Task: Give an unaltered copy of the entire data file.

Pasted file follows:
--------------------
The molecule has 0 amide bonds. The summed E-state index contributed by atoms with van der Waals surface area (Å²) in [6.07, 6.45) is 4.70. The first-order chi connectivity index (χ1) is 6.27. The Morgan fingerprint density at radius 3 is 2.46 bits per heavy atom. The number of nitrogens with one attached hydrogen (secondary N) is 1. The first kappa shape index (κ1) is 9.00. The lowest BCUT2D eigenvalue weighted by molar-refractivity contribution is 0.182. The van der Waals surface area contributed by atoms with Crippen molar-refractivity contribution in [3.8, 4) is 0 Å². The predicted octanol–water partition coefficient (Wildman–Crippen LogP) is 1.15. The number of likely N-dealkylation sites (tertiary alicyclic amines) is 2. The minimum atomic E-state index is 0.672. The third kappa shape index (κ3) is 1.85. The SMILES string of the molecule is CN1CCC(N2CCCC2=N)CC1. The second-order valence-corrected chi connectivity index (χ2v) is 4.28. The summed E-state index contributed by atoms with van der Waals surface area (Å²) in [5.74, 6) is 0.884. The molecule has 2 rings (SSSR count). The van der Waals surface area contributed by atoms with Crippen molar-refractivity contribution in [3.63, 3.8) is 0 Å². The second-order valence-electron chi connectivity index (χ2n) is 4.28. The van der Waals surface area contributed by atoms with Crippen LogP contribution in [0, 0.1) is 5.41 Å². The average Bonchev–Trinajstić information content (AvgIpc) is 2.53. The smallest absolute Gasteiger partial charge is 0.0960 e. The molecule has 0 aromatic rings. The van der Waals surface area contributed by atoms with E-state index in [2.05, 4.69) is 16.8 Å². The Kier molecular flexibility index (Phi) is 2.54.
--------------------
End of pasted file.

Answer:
The molecule has 0 amide bonds. The summed E-state index contributed by atoms with van der Waals surface area (Å²) in [6.07, 6.45) is 4.70. The first-order chi connectivity index (χ1) is 6.27. The Morgan fingerprint density at radius 3 is 2.46 bits per heavy atom. The number of nitrogens with one attached hydrogen (secondary N) is 1. The first kappa shape index (κ1) is 9.00. The lowest BCUT2D eigenvalue weighted by molar-refractivity contribution is 0.182. The van der Waals surface area contributed by atoms with Crippen molar-refractivity contribution in [3.8, 4) is 0 Å². The predicted octanol–water partition coefficient (Wildman–Crippen LogP) is 1.15. The number of likely N-dealkylation sites (tertiary alicyclic amines) is 2. The minimum atomic E-state index is 0.672. The third kappa shape index (κ3) is 1.85. The SMILES string of the molecule is CN1CCC(N2CCCC2=N)CC1. The second-order valence-corrected chi connectivity index (χ2v) is 4.28. The summed E-state index contributed by atoms with van der Waals surface area (Å²) in [5.74, 6) is 0.884. The molecule has 2 rings (SSSR count). The van der Waals surface area contributed by atoms with Crippen molar-refractivity contribution in [3.63, 3.8) is 0 Å². The second-order valence-electron chi connectivity index (χ2n) is 4.28. The van der Waals surface area contributed by atoms with Crippen LogP contribution in [0, 0.1) is 5.41 Å². The average Bonchev–Trinajstić information content (AvgIpc) is 2.53. The smallest absolute Gasteiger partial charge is 0.0960 e. The molecule has 0 aromatic rings. The van der Waals surface area contributed by atoms with E-state index in [2.05, 4.69) is 16.8 Å². The Kier molecular flexibility index (Phi) is 2.54.